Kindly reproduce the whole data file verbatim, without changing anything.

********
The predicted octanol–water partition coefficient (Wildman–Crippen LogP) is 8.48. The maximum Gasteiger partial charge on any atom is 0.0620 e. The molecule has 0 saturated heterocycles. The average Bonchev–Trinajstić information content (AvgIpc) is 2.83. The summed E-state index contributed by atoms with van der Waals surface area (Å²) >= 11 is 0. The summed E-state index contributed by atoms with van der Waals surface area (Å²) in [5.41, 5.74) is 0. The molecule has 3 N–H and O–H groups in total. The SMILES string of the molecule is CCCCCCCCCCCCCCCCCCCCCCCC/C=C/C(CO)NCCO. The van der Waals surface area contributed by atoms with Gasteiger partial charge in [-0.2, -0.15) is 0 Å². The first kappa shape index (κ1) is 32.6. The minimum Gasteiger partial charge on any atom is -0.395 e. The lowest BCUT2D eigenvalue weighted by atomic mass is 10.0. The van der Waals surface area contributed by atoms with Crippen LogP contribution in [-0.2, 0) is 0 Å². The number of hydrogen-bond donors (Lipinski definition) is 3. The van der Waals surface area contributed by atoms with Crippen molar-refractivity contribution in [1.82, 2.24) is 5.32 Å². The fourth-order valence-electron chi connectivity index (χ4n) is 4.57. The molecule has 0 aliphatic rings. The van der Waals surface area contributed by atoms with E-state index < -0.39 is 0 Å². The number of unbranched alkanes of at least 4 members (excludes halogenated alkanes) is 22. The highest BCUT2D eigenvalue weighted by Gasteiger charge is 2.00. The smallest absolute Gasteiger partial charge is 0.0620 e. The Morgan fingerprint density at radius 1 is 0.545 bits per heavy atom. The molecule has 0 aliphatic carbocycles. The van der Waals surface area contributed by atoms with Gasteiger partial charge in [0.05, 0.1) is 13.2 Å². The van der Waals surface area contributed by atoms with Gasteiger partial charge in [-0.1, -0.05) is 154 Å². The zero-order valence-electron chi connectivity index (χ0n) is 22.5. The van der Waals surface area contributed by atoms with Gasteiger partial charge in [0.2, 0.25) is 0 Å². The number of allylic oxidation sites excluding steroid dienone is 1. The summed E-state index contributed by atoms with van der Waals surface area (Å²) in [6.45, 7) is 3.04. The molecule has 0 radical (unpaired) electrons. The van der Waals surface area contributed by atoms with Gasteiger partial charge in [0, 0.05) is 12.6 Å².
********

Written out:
The predicted octanol–water partition coefficient (Wildman–Crippen LogP) is 8.48. The maximum Gasteiger partial charge on any atom is 0.0620 e. The molecule has 0 saturated heterocycles. The average Bonchev–Trinajstić information content (AvgIpc) is 2.83. The summed E-state index contributed by atoms with van der Waals surface area (Å²) >= 11 is 0. The summed E-state index contributed by atoms with van der Waals surface area (Å²) in [5.41, 5.74) is 0. The molecule has 3 N–H and O–H groups in total. The SMILES string of the molecule is CCCCCCCCCCCCCCCCCCCCCCCC/C=C/C(CO)NCCO. The van der Waals surface area contributed by atoms with Gasteiger partial charge in [-0.2, -0.15) is 0 Å². The first kappa shape index (κ1) is 32.6. The minimum Gasteiger partial charge on any atom is -0.395 e. The lowest BCUT2D eigenvalue weighted by atomic mass is 10.0. The van der Waals surface area contributed by atoms with Crippen LogP contribution in [-0.2, 0) is 0 Å². The number of hydrogen-bond donors (Lipinski definition) is 3. The van der Waals surface area contributed by atoms with Crippen molar-refractivity contribution in [1.82, 2.24) is 5.32 Å². The fourth-order valence-electron chi connectivity index (χ4n) is 4.57. The molecule has 0 aliphatic rings. The van der Waals surface area contributed by atoms with E-state index < -0.39 is 0 Å². The number of unbranched alkanes of at least 4 members (excludes halogenated alkanes) is 22. The highest BCUT2D eigenvalue weighted by Gasteiger charge is 2.00. The smallest absolute Gasteiger partial charge is 0.0620 e. The Morgan fingerprint density at radius 1 is 0.545 bits per heavy atom. The molecule has 0 aliphatic carbocycles. The van der Waals surface area contributed by atoms with Gasteiger partial charge in [0.05, 0.1) is 13.2 Å². The van der Waals surface area contributed by atoms with Gasteiger partial charge in [-0.1, -0.05) is 154 Å². The zero-order valence-electron chi connectivity index (χ0n) is 22.5. The van der Waals surface area contributed by atoms with Gasteiger partial charge in [0.2, 0.25) is 0 Å². The number of allylic oxidation sites excluding steroid dienone is 1. The summed E-state index contributed by atoms with van der Waals surface area (Å²) in [6.45, 7) is 3.04. The molecule has 0 radical (unpaired) electrons. The van der Waals surface area contributed by atoms with Gasteiger partial charge in [0, 0.05) is 12.6 Å².